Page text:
Ohm Studio is quite a different character to the rest. It’s a fully-fledged DAW that syncs its content while you have it open. So you have to approach it like you’re learning a new DAW, plus with the benefit of being able to share the project with others. It comes bundled with its own effects and instruments, plus you can use your own 3rd-party plugins. It’s a free application to use (with some limitations), and then a subscription service pricing option that you can choose to give you the full version with extra storage options.
How it works is that you choose other artists that you want to collaborate with, then if they log into your project they can make changes to the song, and then the next time you log in to the song Ohm Studio will sync up with the changes your collaborator has made. Making it quite a seamless remote songwriting machine.
It also includes instant chat services so you can communicate with your music partner. Therefore you can do real-time music collaboration with other musicians. Chat to them through the messaging service and make changes straight away to the song in Ohm Studio.
Let’s not forget another tool that also can be used for remote music collaboration. I’m sure you’re all familiar with SoundCloud. But the beauty with SoundCloud is that when you upload your songs to it, it gives you a visual waveform of your songs, plus listeners can add time-tagged comments. So even though you’re working with a stereo waveform, this can still be a great tool for remote collaboration. You can upload a song, and then ask your collaborators to provide feedback to the song with time-tagged comments. This way you can check out their feedback and then revisit the song and add the recommended changes. SoundCloud isn’t as fully featured as some of the other applications, but it’s not DAW specific and still has some extra benefits for music sharing.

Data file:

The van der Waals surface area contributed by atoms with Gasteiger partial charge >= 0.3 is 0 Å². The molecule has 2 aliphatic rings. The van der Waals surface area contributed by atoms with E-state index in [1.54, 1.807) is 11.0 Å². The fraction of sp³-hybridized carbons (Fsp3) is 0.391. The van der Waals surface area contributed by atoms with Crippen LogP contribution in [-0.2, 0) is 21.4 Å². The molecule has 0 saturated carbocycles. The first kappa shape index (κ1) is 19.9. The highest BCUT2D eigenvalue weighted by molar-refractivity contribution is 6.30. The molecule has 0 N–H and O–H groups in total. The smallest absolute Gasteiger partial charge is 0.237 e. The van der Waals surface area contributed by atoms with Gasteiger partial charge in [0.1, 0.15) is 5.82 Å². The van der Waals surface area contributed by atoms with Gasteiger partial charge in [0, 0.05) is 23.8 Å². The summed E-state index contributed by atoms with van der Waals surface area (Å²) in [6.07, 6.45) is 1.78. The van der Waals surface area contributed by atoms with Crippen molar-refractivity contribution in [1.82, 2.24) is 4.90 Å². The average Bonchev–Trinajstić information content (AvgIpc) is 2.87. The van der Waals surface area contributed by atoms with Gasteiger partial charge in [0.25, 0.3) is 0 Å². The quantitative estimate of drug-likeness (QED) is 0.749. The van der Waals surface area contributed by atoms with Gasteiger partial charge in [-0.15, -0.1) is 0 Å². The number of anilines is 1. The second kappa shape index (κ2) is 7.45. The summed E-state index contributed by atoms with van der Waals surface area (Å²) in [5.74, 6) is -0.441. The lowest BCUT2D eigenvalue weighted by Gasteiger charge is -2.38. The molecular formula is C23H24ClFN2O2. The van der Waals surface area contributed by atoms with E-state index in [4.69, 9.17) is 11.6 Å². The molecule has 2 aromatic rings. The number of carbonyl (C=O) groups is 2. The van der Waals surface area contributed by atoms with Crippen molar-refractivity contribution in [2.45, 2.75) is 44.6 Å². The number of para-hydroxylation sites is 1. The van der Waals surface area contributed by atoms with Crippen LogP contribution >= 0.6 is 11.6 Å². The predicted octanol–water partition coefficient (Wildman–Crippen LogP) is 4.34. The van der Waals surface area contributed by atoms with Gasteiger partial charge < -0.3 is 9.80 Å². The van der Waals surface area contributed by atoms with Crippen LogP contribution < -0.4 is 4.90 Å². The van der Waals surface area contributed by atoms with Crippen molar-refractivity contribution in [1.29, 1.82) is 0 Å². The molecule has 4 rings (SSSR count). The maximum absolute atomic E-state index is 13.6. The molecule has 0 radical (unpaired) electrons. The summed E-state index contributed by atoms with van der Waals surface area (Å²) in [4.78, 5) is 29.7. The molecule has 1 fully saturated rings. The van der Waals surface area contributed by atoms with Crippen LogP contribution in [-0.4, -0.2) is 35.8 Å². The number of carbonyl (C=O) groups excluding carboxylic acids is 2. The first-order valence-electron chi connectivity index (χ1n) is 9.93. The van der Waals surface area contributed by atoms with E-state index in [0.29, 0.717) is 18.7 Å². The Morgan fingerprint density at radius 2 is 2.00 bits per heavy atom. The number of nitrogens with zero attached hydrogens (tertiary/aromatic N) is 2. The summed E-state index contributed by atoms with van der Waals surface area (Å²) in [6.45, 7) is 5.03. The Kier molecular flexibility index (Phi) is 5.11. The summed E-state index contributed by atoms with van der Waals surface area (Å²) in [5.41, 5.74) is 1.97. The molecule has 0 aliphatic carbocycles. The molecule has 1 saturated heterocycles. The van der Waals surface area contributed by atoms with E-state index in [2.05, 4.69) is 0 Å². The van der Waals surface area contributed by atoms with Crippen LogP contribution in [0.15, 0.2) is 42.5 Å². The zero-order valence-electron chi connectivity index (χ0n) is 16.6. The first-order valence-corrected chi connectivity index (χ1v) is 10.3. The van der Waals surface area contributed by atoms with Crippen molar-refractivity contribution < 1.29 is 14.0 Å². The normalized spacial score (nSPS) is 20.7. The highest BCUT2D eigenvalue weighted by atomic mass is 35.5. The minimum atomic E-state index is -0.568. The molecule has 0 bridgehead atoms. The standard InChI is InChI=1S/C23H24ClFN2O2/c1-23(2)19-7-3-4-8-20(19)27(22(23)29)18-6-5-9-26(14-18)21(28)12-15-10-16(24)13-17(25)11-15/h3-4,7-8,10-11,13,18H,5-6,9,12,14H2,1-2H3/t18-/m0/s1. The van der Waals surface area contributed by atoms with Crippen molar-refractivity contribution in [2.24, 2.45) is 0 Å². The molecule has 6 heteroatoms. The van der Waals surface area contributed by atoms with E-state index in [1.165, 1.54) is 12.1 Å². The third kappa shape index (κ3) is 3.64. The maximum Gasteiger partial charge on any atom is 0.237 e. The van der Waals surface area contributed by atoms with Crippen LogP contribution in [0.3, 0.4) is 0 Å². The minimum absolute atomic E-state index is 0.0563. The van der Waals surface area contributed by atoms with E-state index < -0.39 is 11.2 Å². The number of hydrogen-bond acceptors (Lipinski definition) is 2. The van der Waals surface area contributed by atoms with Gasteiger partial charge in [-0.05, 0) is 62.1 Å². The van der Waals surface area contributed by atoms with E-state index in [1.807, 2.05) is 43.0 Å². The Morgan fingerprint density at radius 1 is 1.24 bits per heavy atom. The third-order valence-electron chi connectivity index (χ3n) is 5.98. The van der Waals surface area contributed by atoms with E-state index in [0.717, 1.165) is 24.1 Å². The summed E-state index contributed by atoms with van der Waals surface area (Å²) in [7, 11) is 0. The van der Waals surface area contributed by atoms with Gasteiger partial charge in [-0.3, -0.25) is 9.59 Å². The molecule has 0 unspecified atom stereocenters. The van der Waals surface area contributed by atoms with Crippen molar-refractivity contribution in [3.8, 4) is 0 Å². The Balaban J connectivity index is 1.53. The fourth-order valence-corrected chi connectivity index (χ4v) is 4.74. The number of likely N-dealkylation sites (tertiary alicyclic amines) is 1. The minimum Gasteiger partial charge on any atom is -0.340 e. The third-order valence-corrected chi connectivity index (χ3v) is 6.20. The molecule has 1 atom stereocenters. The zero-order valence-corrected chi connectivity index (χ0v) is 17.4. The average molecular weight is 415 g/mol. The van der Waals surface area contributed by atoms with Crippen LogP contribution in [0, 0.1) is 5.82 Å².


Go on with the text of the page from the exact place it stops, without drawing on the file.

Another option is that many of the popular DAWs allow you to send your songs straight to services like Gobbler and SoundCloud. With ProTools you can export straight to Gobbler, and with Logic Pro X, Studio One and Ableton you can export your songs to SoundCloud.
On the mobile front, take a look at Propellerheads’ Take software where you can create and share ideas on your mobile devices. It’s a free app on the iTunes App Store. I always have musical ideas at the weirdest of times, especially when I am away from my computer. What better way to get those ideas to your remote music partners than with Take:
Record the idea, while you’re on the move, and then share it with your other musicians.
Keep an eye on this product as I’m such more features are going to be added, and probably better integration with your DAW, especially with Reason.
For all you Cubase users, I’d recommend investigating their application VST Connect Pro.
It gives you sample accurate syncing for real-time remote music collaboration. You can also use live video feeds so you have a visual of your music collaborators. How neat is that?
There is a trial that you can download to test if it works with your setup.
That's how to make use of these remote music collaboration tools to explore music with other musicians around the globe. These are great tools to use to backup your music projects to cloud servers, plus the interactive tools allow you to create music with others that just wasn’t possible a few years back. So music technology is really pushing forward creativity and innovation. Test these tools out and see what music you can come up with others.